*Darren Rowse is a guest blogger for Scribefire. He blogs professionally at problogger, part of the b5media family.

62 Responses to “Would You Read Your Blog? The Secret to Building Traffic”

  1. 1
    Aurelius Tjin

    I enjoyed reading your great post. The ideas and insights are very worth reading. Thanks for the valuable information and insights you have shared here.

  2. 2
    Israel

    I think you need to write strategically. Before you can write for your readers, you need to get readers…

    Also, side note: It’s terribly painful to the eyes to read this white on black blog. I found it hard to concentrate and keep track of lines as I read.

  3. 3
    JoLynn from The Fit Shack

    Hi Darren,

    I like what you said about “blogging in a manner that was authentic to who I was”….that’s really all we can ask of ourselves – stay true to the topic(s) we’re passionate about, and if you’re really interested in what you’re blogging about then that will come across to your readers.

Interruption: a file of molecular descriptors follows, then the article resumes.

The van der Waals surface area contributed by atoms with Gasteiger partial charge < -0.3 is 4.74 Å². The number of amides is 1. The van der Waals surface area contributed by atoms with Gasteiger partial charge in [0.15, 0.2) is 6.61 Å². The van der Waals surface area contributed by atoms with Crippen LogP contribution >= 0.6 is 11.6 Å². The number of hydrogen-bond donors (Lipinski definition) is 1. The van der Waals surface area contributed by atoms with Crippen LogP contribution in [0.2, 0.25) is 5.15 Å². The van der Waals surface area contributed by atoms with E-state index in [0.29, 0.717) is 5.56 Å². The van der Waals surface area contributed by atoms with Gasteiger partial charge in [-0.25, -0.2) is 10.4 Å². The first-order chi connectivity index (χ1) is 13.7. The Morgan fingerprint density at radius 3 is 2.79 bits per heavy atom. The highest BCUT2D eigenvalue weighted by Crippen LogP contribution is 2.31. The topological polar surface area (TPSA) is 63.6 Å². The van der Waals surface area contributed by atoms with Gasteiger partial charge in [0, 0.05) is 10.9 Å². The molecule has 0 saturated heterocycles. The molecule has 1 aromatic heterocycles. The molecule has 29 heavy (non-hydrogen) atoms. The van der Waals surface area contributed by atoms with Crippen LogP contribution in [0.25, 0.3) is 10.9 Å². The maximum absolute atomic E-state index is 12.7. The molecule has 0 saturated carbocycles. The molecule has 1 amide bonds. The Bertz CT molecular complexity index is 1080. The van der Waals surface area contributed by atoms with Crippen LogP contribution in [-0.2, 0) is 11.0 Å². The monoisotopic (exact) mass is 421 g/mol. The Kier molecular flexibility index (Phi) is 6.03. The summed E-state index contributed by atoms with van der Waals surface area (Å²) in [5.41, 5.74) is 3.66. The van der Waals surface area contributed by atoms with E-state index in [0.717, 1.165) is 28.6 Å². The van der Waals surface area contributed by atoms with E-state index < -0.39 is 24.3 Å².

On the flip side, if you’re blogging about a topic because you think it will make you money but you’re really bored by it, you can be sure that will come across in your posts.

    Congrats on your first guest post here at ScribeFire! :)

  4. 4
    Jaspal

    i always like darren what ever he writes … i really liked “Would You Read Your Blog?”
    thnks for sharing …

  5. 5
    Steve Mills

    Good Ideas Darren, followed you here from Twitter just so you know.

    I think that writing a blog that you honestly think that another person would get value out of and want to read is the number one criteria for building a blog and keeping it going

  6. 6
    Doyle Slayton

    I really like your points about sustainability and passion! …and of course, “Would you read your own blog?” It really puts things in perspective… doesn’t it!

    Doyle Slayton
    Executive Director & Sales Strategist
    http://www.SalesBlogcast.com

  7. 7
    Veronica Robbins

    I agree wholeheartedly that readers can tell if you are not passionate about your topic. They can also tell if you are really knowledgeable or just blowing smoke. How can you sustain an engaging blog over time without passion and real knowledge?